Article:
As the automotive industry faced unprecedented supply shortages causing a slowdown in production, Toyota employees used their time to give back to their communities.
Non-production days at an automotive plant usually mean employees take a step back — but that wasn’t the case for the employees at Toyota’s U.S. plants.
During recent downtime due to part shortages, employees at manufacturing plants across the United States, including Toyota Motor Manufacturing Kentucky (TMMK) and Toyota Motor Manufacturing Mississippi (TMMMS), made the decision to use their time to help out in their communities.
They packed boxes for local food banks, organized duffel bags for foster kids, and even built one lucky family a home.
In Georgetown, Kentucky, employees spent a non-production day putting together boxes for God’s Pantry Food Bank, servicing many counties across Central Kentucky. In total, they packaged 4,000 boxes, which was enough food to feed more than 2,000 Kentucky families.
“I think it’s important to give back to your community,” production team member Maeondus Green says. “A lot of our families, our neighbors, are struggling with food insecurity. It’s Americans in general. So, I think it’s important to give back when we can.”
TMMK President Susan Elkington says this was the third activity for employees to participate in during downtime, including putting together emergency kits and bags for kids in need.
“Toyota has a strong commitment to our community, so anytime we have an interruption to our operations, one of the things we always look at is, ‘how can we give back?’” she says. “This is a part of what Toyota is. It’s the heart of our company.”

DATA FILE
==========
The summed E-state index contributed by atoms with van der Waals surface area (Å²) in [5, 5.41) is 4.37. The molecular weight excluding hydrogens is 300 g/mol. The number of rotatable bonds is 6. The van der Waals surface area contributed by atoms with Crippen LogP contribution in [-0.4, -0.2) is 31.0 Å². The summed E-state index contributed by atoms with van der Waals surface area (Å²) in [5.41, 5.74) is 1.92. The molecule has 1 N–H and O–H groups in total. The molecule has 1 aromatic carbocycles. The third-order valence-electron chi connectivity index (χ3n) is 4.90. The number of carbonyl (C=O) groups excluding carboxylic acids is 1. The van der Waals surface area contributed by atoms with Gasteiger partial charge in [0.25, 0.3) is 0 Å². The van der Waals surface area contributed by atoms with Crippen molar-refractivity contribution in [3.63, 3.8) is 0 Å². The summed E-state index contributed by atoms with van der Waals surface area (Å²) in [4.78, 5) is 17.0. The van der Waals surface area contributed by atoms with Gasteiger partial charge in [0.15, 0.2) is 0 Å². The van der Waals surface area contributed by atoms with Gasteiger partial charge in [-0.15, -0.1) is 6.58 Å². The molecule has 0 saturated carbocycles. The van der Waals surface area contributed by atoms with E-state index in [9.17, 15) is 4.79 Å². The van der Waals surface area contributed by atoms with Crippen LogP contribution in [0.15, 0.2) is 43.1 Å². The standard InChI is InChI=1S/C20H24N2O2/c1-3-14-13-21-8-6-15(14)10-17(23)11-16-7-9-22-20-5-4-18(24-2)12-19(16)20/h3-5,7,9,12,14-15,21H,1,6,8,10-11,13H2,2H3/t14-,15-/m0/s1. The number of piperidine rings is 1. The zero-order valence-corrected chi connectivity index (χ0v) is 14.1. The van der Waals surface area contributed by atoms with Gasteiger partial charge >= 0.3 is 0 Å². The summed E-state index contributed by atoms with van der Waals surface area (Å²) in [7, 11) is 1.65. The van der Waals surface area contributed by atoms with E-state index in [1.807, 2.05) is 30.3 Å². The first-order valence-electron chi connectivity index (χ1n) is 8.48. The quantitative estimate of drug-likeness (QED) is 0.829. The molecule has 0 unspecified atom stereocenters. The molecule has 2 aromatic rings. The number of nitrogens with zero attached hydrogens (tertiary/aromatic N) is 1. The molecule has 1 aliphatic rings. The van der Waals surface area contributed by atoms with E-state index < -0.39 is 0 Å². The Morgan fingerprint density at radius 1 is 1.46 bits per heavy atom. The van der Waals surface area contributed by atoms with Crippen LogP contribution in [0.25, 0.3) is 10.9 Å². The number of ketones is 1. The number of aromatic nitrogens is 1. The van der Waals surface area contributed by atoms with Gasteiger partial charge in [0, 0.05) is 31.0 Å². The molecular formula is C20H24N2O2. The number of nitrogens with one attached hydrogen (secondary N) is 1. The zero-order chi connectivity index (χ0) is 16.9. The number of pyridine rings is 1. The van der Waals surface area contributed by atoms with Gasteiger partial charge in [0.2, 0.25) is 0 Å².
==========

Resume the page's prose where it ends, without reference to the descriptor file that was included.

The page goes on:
In Mississippi, employees supported six non-profit organizations during a week-long production pause.
More than 650 employees helped with various projects at the Blue Springs plant, including:
- Walking 230 miles for Toyota’s national American Heart Walk Challenge
- Packing 500 sweet cases and 400 duffel bags for teens in need with the program Together We Rise
- Packing 50 backpacks for El Centro
- Building a home for Habitat for Humanity
- Donating 117 pints of blood
- Filling 500 bags with hygiene items for Wear It Well
Aaron Foster, general manager of Human Resources at Toyota Mississippi, says providing employees job security while helping the community was a win-win.
“We knew offering employees the chance to give back while getting paid during recent downtime was the right thing to do for them and our nonprofit partners,” Foster says.
Toyota believes that automotive companies can also be vehicles for change. That’s why Toyota remains focused on giving back to the communities in which they operate.
Originally published November 30, 2021